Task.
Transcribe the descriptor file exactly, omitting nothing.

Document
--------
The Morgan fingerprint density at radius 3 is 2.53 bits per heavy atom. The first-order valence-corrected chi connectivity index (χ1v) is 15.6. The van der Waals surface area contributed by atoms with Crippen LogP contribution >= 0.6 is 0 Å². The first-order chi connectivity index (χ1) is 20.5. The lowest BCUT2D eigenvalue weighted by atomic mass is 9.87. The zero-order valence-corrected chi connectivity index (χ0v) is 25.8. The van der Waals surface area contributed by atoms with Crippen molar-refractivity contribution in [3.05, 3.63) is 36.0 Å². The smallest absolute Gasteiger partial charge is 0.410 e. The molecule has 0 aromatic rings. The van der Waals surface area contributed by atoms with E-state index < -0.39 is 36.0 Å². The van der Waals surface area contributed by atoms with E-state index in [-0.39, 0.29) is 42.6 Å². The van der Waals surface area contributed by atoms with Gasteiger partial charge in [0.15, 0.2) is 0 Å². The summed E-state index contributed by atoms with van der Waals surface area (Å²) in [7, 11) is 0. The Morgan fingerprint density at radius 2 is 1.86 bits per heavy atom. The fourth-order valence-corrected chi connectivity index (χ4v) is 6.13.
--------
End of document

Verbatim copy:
The Morgan fingerprint density at radius 3 is 2.53 bits per heavy atom. The first-order valence-corrected chi connectivity index (χ1v) is 15.6. The van der Waals surface area contributed by atoms with Crippen LogP contribution >= 0.6 is 0 Å². The first-order chi connectivity index (χ1) is 20.5. The lowest BCUT2D eigenvalue weighted by atomic mass is 9.87. The zero-order valence-corrected chi connectivity index (χ0v) is 25.8. The van der Waals surface area contributed by atoms with Crippen molar-refractivity contribution in [3.05, 3.63) is 36.0 Å². The smallest absolute Gasteiger partial charge is 0.410 e. The molecule has 0 aromatic rings. The van der Waals surface area contributed by atoms with E-state index < -0.39 is 36.0 Å². The van der Waals surface area contributed by atoms with E-state index in [-0.39, 0.29) is 42.6 Å². The van der Waals surface area contributed by atoms with Gasteiger partial charge in [0.15, 0.2) is 0 Å². The summed E-state index contributed by atoms with van der Waals surface area (Å²) in [7, 11) is 0. The Morgan fingerprint density at radius 2 is 1.86 bits per heavy atom. The fourth-order valence-corrected chi connectivity index (χ4v) is 6.13.